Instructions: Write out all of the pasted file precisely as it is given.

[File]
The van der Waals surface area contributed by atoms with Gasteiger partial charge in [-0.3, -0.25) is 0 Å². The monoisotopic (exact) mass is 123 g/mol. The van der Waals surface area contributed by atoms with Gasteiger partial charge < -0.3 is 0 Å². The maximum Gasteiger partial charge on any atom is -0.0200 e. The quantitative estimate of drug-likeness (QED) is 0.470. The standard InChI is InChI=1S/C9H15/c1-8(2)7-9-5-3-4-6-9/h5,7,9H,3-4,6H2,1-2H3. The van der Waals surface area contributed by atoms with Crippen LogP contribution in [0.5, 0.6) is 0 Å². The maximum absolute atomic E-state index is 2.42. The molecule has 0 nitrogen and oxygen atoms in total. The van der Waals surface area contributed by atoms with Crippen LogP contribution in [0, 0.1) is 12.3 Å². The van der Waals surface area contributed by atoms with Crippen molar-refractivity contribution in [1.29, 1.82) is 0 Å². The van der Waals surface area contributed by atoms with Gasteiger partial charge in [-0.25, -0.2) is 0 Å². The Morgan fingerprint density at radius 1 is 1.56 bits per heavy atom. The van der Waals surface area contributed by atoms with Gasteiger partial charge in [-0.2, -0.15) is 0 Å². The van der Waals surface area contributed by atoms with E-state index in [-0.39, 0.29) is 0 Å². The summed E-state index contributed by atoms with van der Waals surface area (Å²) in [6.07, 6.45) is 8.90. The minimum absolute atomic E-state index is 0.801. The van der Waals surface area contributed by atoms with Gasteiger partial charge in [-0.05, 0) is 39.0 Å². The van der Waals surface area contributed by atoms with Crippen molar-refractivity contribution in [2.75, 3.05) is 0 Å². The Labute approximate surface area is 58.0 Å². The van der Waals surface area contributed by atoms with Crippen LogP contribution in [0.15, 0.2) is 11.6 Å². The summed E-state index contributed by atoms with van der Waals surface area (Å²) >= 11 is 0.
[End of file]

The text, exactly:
The van der Waals surface area contributed by atoms with Gasteiger partial charge in [-0.3, -0.25) is 0 Å². The monoisotopic (exact) mass is 123 g/mol. The van der Waals surface area contributed by atoms with Gasteiger partial charge < -0.3 is 0 Å². The maximum Gasteiger partial charge on any atom is -0.0200 e. The quantitative estimate of drug-likeness (QED) is 0.470. The standard InChI is InChI=1S/C9H15/c1-8(2)7-9-5-3-4-6-9/h5,7,9H,3-4,6H2,1-2H3. The van der Waals surface area contributed by atoms with Crippen LogP contribution in [0.5, 0.6) is 0 Å². The maximum absolute atomic E-state index is 2.42. The molecule has 0 nitrogen and oxygen atoms in total. The van der Waals surface area contributed by atoms with Crippen LogP contribution in [0, 0.1) is 12.3 Å². The van der Waals surface area contributed by atoms with Crippen molar-refractivity contribution in [1.29, 1.82) is 0 Å². The van der Waals surface area contributed by atoms with Gasteiger partial charge in [-0.25, -0.2) is 0 Å². The Morgan fingerprint density at radius 1 is 1.56 bits per heavy atom. The van der Waals surface area contributed by atoms with Gasteiger partial charge in [-0.2, -0.15) is 0 Å². The van der Waals surface area contributed by atoms with E-state index in [-0.39, 0.29) is 0 Å². The summed E-state index contributed by atoms with van der Waals surface area (Å²) in [6.07, 6.45) is 8.90. The minimum absolute atomic E-state index is 0.801. The van der Waals surface area contributed by atoms with Gasteiger partial charge in [-0.05, 0) is 39.0 Å². The van der Waals surface area contributed by atoms with Crippen molar-refractivity contribution in [2.75, 3.05) is 0 Å². The Labute approximate surface area is 58.0 Å². The van der Waals surface area contributed by atoms with Crippen LogP contribution in [0.15, 0.2) is 11.6 Å². The summed E-state index contributed by atoms with van der Waals surface area (Å²) >= 11 is 0.